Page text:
The primary mission of ARIEL is to deliver unprecedented intensities of rare, short-lived exotic isotopes, and in particular those with extreme neutron excess, to simultaneous and multiple experiments, at the existing and world-leading ISAC accelerator complex. A secondary mission of ARIEL is to anticipate future uses of e-linac technologies such as free electron lasers, and including commercial uses such as the production of medical isotopes by photo-fission.
TRIUMF is committed to the development of new technologies that have social and economic relevance. The latest of these is so-called "superconducting accelerator" technology that promises not only to propel Canada to the forefront of world research, but also to develop innovations in environmental remediation and the global medical-isotope market. To fully develop this technology, TRIUMF and its partners are building the Advanced Rare IsotopE Laboratory (ARIEL). This complex will house underground beam lines and a new target area. ARIEL will substantially expand TRIUMF's prowess in internationally coveted rare-isotope beam physics. Moreover, the ARIEL laboratory will provide leverage a University of Victoria-led project supported by the Canada Foundation for Innovation for a high-power electron accelerator using the "Made in Canada" superconducting technology.
TRIUMF's cyclotron is capable of producing more high-quality isotope beams than can be exploited by the current facilities. These beams are the central component of all TRIUMF's facilitated research. TRIUMF plans to build a second beam line from the existing cyclotron, enhancing its core competency to create greater research opportunities by expanding both the type and number of experiments conducted. Both of these beams must be housed within ARIEL and will transform the laboratory. This new infrastructure will build on TRIUMF's past record of success and bring new research and economic benefits to British Columbia.
TRIUMF plans to use the innovative technology known as superconducting radio-frequency technology to construct its world-unique, high-power electron accelerator (dependent upon federal support). The core technology, being developed in BC by PAVAC Industries, Inc., is already breeding innovation with remarkable promise in a number of high-impact areas.
TRIUMF is one of the world's leading physics laboratories for studying rare isotopes-unstable nuclei. After significant NSERC investment in infrastructure, TRIUMF presently has some of the most sophisticated and modern detectors in the world for use in the study of rare isotopes. These detectors are ideally suited for studying new types of isotopes. Other countries, such as Germany, have just announced major investments in this field of research. Japan has just commissioned a new facility. If Canada is to continue to be a world-leading player in this research, a facility like ARIEL is needed to exploit the latest in actinide target technologies that can produce new isotopes. These experiments have the potential to make major discoveries as well as to unlock new techniques for identifying and harvesting medical isotopes.
New rare isotopes underpin the next generation of medical isotopes for cancer treatment once they are mastered. Some of these new isotopes will produce alpha particles when they decay. The alpha particle is the most destructive type of radiation when in contact with tissue and is the best candidate for destroying the DNA of cancer cells. Ideally, these isotopes will also have gamma or positron decays as well, allowing the imaging of the radiotracer. Scientists will need to develop custom tracers and then connect these new isotopes to biological molecules in order to form the next generation "radiotracer molecules." This emerging field (there are two such drugs on the market, Health Canada & U.S. FDA approved: antibody-based Zevalin & Bexxar for non-Hodgkin's lymphoma cancer therapy) will utilize the new isotopes produced by using actinide targets. There are many challenges in producing pure quantities of the key medical isotopes. Expertise in accelerator physics ion-source development (separating the isotope of interest from the many different types produced) and PET imaging will be crucial. BC, through TRIUMF, is positioned to lead the coming revolution in nuclear medicine.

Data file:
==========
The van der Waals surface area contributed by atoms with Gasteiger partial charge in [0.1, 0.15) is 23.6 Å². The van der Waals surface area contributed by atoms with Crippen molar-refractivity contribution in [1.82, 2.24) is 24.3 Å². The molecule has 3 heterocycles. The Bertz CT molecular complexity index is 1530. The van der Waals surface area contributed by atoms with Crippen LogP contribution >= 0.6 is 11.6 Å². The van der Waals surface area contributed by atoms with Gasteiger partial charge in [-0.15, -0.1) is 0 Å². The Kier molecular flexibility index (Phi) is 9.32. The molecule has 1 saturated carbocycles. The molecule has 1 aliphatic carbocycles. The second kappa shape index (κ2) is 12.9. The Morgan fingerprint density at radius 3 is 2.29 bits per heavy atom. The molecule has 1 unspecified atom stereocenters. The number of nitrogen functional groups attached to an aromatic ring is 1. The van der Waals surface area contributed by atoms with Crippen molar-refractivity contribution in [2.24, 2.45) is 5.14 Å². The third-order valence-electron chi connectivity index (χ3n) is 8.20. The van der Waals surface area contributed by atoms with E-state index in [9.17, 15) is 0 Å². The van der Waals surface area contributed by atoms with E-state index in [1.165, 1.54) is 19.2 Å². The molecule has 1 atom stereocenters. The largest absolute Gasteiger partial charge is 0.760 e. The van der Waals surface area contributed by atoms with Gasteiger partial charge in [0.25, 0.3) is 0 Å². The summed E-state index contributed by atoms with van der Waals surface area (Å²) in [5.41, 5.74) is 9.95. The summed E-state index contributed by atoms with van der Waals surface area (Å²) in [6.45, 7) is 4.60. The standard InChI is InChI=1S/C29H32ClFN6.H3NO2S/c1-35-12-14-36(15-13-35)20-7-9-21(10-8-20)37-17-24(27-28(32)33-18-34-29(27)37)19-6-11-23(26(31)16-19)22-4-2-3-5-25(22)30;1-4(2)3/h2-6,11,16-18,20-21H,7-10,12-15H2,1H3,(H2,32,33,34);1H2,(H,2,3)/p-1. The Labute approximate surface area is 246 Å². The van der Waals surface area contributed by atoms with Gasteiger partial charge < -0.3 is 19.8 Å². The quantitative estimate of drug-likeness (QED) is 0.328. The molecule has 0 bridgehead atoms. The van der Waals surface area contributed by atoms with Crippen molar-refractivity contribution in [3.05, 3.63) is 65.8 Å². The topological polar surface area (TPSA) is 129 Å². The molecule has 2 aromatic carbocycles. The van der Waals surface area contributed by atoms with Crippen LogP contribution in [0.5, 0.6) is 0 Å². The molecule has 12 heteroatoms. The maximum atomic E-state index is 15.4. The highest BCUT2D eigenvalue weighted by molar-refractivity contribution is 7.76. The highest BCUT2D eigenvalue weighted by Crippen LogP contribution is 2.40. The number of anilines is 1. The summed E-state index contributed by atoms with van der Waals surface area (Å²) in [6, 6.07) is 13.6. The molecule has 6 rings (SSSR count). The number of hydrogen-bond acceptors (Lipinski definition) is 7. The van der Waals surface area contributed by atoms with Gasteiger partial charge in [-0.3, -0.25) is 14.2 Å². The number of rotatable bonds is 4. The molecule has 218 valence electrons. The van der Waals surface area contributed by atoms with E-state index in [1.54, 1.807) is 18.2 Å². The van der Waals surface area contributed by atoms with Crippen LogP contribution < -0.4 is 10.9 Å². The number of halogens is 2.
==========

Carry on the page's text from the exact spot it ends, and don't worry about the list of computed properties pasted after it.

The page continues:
The complexity of using actinide targets and the development time needed to understand the ion sources requires a dedicated beam-line and facility. The TRIUMF cyclotron, the world's largest particle accelerator of its type, would be capable of delivering more beam if an additional beam-line were available. This requires a new underground tunnel complex linked to the existing experimental areas. Existing detectors will be used to study the new isotopes.
ARIEL also expands TRIUMF's capabilities for accelerator-based research in other areas of innovative science and technology. TRIUMF offers Canadian scientists a nearly globally unique capability for probing materials at the nanoscale with the muon spin-rotation and beta-NMR facilities. ARIEL would dramatically elevate the stature of the region as a global centre for the research and development of the next wave of materials. For example, TRIUMF's world-recognized research in "warm superconductors" would benefit enormously from ARIEL. These materials would enable the transmission of electrical power with lower energy losses and decreased costs.